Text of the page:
Much has been said about the impact late payments can have, and have been having, on businesses in the United Kingdom. But what about the impact of invoice fraud?
As noted this past week, a report from UK Finance found that invoice fraud remains a threat — as claimed by Verdict, a “major threat” — to businesses located there. Invoice fraud is defined as taking place when companies send money to bad actors who change account details, and money is then sent to accounts belonging to the fraudsters instead. In many cases, the scams are successful because criminals pose as suppliers and get the unwitting victims to change routing details, according to what looks like “official” requests.
The numbers are a bit sobering. UK Finance stated that in the first six months of the year alone, there were 2,856 cases of invoice fraud, wreaking as much as £49 million (more than $64 million USD) in damages in terms of funds stolen. The average amount that was stolen on an individual basis came to more than £17,200.
The impact is not limited to invoice fraud. UK Finance also stated that “CEO fraud” is afoot, where a legitimate payment is attempted, but the criminals look to intervene, redirecting the funds by impersonating the head of the company. The average amount pilfered here came to more than £23,000.
The total tally of fraud, according to the report, came to more than £500 million. This includes “retail” scams aimed at individuals, fooled by criminals acting as law enforcement or banks themselves.
Legal Reckoning For Bankrate CFO
In terms of individual cases, The Wall Street Journal reported that Edward DiMaria, the former CFO of financial services firm Bankrate, has been sentenced to 10 years in prison, stemming from charges of securities and accounting fraud, which led to as much as $25 million in shareholder losses. He was also ordered to pay more than $21 million in restitution to the firm’s holders.
The former executive plead guilty to the charges — one count of conspiracy to make false statements to accountants and another count of conspiracy to make false statements to the Securities and Exchange Commission (SEC). He had also falsified Bankrate’s books and accounts. He had done so in an alleged effort to inflate earnings, where he had released reserves to boost the bottom line.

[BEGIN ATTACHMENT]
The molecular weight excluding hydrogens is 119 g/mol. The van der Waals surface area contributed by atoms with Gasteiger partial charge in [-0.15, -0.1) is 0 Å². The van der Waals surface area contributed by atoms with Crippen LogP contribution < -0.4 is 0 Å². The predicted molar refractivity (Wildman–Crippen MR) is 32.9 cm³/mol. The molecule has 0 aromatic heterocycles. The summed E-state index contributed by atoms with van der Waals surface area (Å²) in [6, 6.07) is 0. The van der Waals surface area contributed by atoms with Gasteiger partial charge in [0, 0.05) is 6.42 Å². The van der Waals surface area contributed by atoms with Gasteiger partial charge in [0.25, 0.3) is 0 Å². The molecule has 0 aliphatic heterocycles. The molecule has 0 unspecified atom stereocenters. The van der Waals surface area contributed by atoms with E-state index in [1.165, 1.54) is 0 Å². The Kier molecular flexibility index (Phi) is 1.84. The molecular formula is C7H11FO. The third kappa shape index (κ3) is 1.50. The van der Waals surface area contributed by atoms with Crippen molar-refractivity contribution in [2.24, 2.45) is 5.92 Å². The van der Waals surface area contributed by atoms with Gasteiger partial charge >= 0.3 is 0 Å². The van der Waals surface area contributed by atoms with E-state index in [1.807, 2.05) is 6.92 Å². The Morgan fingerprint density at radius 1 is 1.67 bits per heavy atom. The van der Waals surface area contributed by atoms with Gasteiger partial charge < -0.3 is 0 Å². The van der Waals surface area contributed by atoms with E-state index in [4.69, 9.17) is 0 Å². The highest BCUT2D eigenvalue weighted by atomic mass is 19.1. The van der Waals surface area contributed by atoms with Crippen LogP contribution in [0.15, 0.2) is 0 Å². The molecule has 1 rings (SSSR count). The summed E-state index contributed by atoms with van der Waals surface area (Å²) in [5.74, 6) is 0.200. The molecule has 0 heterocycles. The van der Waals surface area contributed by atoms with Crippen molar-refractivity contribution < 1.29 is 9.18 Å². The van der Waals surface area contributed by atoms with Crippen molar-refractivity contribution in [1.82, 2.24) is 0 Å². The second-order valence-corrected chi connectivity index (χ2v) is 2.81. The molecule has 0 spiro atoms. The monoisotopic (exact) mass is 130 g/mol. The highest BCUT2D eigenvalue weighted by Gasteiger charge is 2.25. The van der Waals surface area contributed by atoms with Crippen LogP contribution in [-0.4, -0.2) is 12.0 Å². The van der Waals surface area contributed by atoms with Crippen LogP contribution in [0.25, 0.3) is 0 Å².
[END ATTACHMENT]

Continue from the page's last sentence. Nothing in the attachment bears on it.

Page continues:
The Department of Justice (DOJ) announced the news earlier in the week and the indictment had been handed down in December. The news followed other Bankrate-related headlines, where a former vice president of finance and a former accounting director had been accused by the SEC of being part of that scam, which led to Bankrate settling with the SEC for $15 million in 2015. Those executives also settled with the SEC or were sentenced to jail time.
Separately, Mississippi Today reported that two former employees of Coahoma Community College have been charged with one of the largest embezzlement schemes in the state’s past two decades. Stacie Neal, who worked in the college’s accounts payable office, and administrative assistant Gwendolyn Jefferson embezzled $758,000 between the years 2013 to 2017. The state auditor said the duo had used government procurement cards to buy gift cards, which were used to buy items as far-ranging as watches and shoes.
Down Under, Fraud On Wheels
In one case of fraud, an unnamed dealership in Australia was hit with invoice fraud to the tune of $65,000 AUD (nearly $47,000 USD). The scam was traced to an invoice that was to be paid with funds routed into a new account.
The fraud prompted Western Australia’s commissioner for consumer protection to warn that businesses selling high-ticket items must be wary of such scams. Authorities in Australia, MyBusiness reported, have estimated that losses tied to such scams have hit businesses for more than $4 million AUD thus far in 2018.